This passage might well be considered the true opening salvo, at least as far as Hayek's contribution is concerned, in the Socialist Calculation Debate. And what a salvo it is! Not only is planning less consistent than socialism, planners do not even recognize the true nature of their ideas.
Hayek discusses the contributions of the classical liberal economists at a number of points. He notes early on that they had recently been interpreted "under the influence of socialistic ideas" as having been insensitive to social suffering: "But, in fact, nothing could be further from the truth. No serious attempt has ever been made to show that -the great liberal-economists were any less concerned with the welfare of the poorer classes of society than were their successors" (p. 122).
It was but a small step from here to Hayek's later project, undertaken in Capitalism and the Historians, in which the premise of social suffering under the transition to industrial capitalism was questioned. Having defended the classicals, Hayek later notes that many were guilty of neglecting the "positive part of their task." They were excellent at pointing out the limits of government interference, but they should also have indicated the proper scope for government action. Hayek's conclusion that "to remedy this deficiency must be one of the main tasks of the future" (p. 134) is prophetic, for much of his later work was dedicated to explicating the role of the government in a liberal democracy.
Those who have read Hayek's piece, "Why I Am Not a Conservative," will find the following sentence from the conclusion of this article very familiar.
The peculiar historical development which I have sketched has brought it about that the economist frequently finds himself in disagreement in regard to means with those whom he is in agreement with regard to ends; and in agreement in regard to means with those whose views regarding ends are entirely antipathetic to him-men who have never felt the urge to reconstruct the world and who frequently support the forces of stability only for reasons of selfishness. (pp. 136-37)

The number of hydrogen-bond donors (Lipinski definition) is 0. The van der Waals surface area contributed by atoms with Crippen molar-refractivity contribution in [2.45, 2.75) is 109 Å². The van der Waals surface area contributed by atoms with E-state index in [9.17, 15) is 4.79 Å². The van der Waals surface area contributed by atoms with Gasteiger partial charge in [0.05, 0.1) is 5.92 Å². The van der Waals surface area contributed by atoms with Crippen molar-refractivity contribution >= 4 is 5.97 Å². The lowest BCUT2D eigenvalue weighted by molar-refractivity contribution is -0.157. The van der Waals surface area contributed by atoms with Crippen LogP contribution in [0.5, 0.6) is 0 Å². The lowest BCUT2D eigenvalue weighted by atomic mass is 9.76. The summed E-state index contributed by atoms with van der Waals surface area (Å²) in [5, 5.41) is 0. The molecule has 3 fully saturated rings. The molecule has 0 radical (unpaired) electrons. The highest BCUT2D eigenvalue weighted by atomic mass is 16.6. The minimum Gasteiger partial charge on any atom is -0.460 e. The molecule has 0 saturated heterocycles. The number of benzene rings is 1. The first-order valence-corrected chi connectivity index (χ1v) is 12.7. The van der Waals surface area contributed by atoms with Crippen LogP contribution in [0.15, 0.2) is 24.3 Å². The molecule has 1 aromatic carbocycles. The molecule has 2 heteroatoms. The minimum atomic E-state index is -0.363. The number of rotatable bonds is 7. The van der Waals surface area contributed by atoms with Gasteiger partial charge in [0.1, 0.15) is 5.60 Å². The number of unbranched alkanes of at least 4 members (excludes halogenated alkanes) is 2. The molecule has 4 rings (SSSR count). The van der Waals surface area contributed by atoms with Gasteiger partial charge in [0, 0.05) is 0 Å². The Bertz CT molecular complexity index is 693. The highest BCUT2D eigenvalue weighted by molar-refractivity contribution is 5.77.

It may finally be mentioned that Hayek's frequent invocation of the errors of "public opinion" indicates that he considers the direction of popular belief to be a serious matter. He was to respond to this with the publication of The Road to Serfdom, his first work intended for mass consumption. Begun as a pamphlet published in 1938, the book ultimately was to reach a much wider readership through a condensation in Reader's Digest.
What are we to make of this article? It is tempting, of course, to read it as a blueprint for much of Hayek's subsequent work. One can picture the thirty-four-year-old Tooke Professor, in a flash of insight, sitting down and penning this outline of a program he would follow for the next fifty years.
Despite its romantic appeal, I do not think that such an interpretation can be supported. After all, Hayek was to continue to devote his attention to economic theory for another ten years or so. Nor does he anywhere mention the article as significant. Finally, his description of the coordinating role of markets made no reference to the concept of dispersed and subjectively held knowledge. It was not until three years later, when in the midst of the Calculation Debate Hayek wrote "Economics and Knowledge," that that crucial idea began to take form.
"The Trend of Economic Thinking" is not a blueprint. Rather, it is a manifesto and a starting point. It is a manifesto because it is rich in ideas that are not yet systematically articulated. And it is a starting point because, as Hayek was drawn into the Calculation Debate, he was forced to pay increasing attention to the problems he first mentioned in this article. Rather than a blueprint, "The Trend of Economic Thinking" is probably best viewed as a suitable point of departure for explicating the trend of Hayek's thinking.